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Socialist presidential hopeful Benoit Hamon’s idealist vision for France squared off against calls for pragmatism from former prime minister Manuel Valls as the two men debated each other on national television Wednesday night.
Hamon and Valls discussed jobs, clean energy, and religion in the final debate of France’s left-wing primary, four days ahead of their highly anticipated run-off poll, and three months before French voters pick their next president.
Careful to strike a cordial tone, the Socialist Party rivals nevertheless highlighted their differences in a debate that, among many issues, scrutinised their knowledge of English.
Asked “Do you speak English?” by a viewer following the debate online, Hamon – a one-time education minister under Valls – confidently said “yes”, repeating his answer when one of the moderators re-joined “fluently?”
Valls then visibly struggled with the question, offering a longer but less convincing answer: “Very bad, but I speak well Spanish”.
Hamon defends universal income
Valls accused Hamon of peddling “dreams” to voters, especially when it came to the campaign pledge to introduce a universal basic income in France – a project that involves giving all citizens a basic wage regardless of employment or wealth, and which has been blasted as prohibitively expensive.
“There is a difference between dreams and illusions, and a credible political programme. That’s what interests me and that’s what the French are going to base their decisions on,” Valls said.
Hamon nevertheless defended his universal income proposal, insisting that its gradual introduction would cost only 45 billion euros in the first year, not the 400 billion euros per year some have estimated the cost at once it is fully implemented.
A man who has been compared to British Labour leader Jeremy Corbyn and leftist US firebrand Bernie Sanders, Hamon hit back by questioning Valls’s left-wing credentials.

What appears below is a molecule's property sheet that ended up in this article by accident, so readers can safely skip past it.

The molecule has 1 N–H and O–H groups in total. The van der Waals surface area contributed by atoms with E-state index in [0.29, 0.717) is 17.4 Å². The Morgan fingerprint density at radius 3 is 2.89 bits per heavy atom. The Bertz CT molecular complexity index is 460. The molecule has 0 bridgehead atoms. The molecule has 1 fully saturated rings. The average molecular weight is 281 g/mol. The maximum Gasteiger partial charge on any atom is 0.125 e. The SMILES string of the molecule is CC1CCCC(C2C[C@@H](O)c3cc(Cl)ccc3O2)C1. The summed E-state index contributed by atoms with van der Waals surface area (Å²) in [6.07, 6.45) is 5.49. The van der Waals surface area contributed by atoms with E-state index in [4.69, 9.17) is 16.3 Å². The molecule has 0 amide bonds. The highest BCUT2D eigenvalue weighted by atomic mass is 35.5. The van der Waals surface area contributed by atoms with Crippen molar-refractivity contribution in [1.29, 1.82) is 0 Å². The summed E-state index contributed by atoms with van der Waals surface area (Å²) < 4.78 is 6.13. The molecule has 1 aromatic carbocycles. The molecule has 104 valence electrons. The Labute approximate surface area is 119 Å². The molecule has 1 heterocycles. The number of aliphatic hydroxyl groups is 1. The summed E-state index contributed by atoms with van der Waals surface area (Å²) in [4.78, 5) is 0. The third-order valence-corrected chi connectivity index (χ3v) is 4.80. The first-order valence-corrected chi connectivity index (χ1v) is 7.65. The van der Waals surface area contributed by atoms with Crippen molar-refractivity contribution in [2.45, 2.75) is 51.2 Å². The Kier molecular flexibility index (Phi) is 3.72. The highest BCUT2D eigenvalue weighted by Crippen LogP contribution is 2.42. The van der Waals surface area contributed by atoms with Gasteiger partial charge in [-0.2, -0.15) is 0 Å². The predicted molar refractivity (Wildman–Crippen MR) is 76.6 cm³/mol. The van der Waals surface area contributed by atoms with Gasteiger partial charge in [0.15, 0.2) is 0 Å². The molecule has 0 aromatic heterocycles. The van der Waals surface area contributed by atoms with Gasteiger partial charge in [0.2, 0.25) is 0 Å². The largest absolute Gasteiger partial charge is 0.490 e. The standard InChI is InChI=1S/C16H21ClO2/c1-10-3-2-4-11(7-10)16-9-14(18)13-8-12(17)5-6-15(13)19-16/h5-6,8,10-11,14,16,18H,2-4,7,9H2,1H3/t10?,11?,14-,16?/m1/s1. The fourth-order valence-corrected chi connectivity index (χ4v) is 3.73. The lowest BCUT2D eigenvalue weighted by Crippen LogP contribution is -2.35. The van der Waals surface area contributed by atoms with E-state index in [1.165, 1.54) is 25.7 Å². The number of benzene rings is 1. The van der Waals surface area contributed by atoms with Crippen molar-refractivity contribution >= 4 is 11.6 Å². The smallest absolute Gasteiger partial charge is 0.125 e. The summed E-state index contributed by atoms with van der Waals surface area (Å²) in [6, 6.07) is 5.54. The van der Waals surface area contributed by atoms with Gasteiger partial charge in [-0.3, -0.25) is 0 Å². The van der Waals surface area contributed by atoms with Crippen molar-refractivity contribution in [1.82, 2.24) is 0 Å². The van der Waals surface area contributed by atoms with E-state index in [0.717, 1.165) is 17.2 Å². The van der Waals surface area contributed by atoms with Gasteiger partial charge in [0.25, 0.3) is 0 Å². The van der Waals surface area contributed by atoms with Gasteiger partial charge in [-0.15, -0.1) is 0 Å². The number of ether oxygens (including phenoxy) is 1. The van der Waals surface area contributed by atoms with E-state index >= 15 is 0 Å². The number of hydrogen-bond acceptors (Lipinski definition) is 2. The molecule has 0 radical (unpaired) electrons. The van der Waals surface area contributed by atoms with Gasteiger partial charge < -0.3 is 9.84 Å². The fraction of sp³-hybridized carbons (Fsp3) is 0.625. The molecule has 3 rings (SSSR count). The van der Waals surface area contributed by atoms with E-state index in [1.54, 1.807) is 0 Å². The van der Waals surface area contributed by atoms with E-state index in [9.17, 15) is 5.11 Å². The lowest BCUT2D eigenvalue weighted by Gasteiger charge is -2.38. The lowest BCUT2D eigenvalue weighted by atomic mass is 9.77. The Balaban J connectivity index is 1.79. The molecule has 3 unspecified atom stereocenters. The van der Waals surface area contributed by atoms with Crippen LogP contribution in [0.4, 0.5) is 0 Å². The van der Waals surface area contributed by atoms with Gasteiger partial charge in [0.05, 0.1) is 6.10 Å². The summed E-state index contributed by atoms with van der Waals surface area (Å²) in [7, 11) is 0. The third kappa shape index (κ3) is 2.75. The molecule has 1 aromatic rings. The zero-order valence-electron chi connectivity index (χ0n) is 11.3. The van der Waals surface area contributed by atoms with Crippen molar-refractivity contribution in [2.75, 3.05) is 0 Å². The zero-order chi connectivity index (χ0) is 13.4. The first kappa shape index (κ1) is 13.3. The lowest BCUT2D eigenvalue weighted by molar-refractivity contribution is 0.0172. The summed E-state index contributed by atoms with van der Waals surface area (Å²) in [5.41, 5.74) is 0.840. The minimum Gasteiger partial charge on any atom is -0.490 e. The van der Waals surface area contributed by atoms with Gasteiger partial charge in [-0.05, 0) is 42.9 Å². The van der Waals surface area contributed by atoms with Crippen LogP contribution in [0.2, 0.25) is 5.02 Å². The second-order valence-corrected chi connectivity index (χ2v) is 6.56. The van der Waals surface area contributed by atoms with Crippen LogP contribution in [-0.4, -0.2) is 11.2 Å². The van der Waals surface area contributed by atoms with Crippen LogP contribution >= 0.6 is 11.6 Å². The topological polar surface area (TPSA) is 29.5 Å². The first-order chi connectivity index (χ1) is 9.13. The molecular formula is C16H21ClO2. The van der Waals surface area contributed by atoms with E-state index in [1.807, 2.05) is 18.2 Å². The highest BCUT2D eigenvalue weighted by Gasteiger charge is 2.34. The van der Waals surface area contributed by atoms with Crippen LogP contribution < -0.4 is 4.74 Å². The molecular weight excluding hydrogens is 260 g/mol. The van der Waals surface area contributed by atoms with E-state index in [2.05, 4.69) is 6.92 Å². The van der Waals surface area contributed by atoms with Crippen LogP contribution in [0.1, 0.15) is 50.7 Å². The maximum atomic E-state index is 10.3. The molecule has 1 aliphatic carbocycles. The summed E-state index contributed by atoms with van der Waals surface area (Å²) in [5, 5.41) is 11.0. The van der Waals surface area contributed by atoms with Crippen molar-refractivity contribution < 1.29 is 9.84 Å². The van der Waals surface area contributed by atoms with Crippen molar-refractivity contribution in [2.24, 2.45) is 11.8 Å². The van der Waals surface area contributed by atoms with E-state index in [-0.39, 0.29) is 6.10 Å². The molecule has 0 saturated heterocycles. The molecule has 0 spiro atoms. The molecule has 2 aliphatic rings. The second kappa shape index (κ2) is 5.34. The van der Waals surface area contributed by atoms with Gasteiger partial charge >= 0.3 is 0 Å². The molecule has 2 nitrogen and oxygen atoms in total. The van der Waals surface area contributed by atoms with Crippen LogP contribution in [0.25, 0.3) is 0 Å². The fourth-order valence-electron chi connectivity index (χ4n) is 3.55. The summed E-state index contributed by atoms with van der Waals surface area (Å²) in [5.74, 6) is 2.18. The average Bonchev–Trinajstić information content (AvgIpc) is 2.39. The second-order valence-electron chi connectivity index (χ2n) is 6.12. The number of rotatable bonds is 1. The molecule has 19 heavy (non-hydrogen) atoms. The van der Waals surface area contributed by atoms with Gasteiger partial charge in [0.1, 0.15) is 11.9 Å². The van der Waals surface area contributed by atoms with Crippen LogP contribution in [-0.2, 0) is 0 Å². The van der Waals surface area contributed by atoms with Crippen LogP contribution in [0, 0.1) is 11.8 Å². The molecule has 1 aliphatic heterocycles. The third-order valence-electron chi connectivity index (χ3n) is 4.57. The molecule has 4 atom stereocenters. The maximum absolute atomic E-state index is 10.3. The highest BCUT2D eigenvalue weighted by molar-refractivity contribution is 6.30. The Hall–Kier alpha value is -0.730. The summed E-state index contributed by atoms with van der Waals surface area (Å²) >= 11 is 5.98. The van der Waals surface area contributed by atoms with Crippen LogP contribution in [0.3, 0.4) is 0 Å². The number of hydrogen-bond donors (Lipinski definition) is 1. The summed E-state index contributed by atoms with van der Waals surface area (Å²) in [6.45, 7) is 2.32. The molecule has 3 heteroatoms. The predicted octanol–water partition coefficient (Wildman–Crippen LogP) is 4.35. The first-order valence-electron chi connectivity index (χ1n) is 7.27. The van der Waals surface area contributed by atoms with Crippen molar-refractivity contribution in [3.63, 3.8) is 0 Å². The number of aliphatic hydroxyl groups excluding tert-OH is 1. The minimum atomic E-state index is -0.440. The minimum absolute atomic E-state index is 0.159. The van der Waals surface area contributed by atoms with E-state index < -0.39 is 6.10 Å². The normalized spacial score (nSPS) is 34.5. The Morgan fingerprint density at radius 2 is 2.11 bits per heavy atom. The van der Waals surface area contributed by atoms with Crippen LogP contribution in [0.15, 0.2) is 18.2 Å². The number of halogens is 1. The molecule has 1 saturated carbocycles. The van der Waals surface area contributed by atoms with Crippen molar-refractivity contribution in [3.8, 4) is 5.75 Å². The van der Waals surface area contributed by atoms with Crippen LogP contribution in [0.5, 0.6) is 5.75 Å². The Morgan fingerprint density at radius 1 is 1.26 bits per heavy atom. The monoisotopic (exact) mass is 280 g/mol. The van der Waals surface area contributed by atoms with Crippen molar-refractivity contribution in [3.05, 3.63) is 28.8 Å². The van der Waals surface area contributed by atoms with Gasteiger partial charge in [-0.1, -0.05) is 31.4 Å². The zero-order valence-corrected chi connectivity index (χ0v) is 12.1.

“The dreams you helped finance, were for those who already owned a lot,” he said, accusing Valls of giving tax breaks to businesses when in office, while raising income taxes on middle-class workers.
Hamon also repeated promises to massively invest in environmentally-friendly agriculture and clean energy, as well as to renegotiate European budget deficit rules that restrict public spending. “We can compromise with bankers, not with nature,” Hamon declared.
Back to burkinis
There was more friction between the two when the subject of secularism came up.
Valls accused his in-party rival of voting against a 2010 law that banned wearing Muslim veils that fully cover the face in public. Hamon, surprised, reminded Valls he was not a member of parliament at that time and therefore did not vote on the measure.
Hamon then chastised Valls for publicly supporting right-wing mayors who banned so-called burkinis from public beaches last summer, a move that was later declared unconstitutional by French courts.
Hamon, who was kicked out of Valls’s government in 2014 for differences on economic policy, won the first round of the party primary vote on Sunday with 36 percent of votes. Valls came in second with 31 percent support.
Regardless of who wins Sunday’s run-off, polls suggest neither stands much chance of getting past the first round of France’s April-May presidential election after five years of unpopular rule by President François Hollande.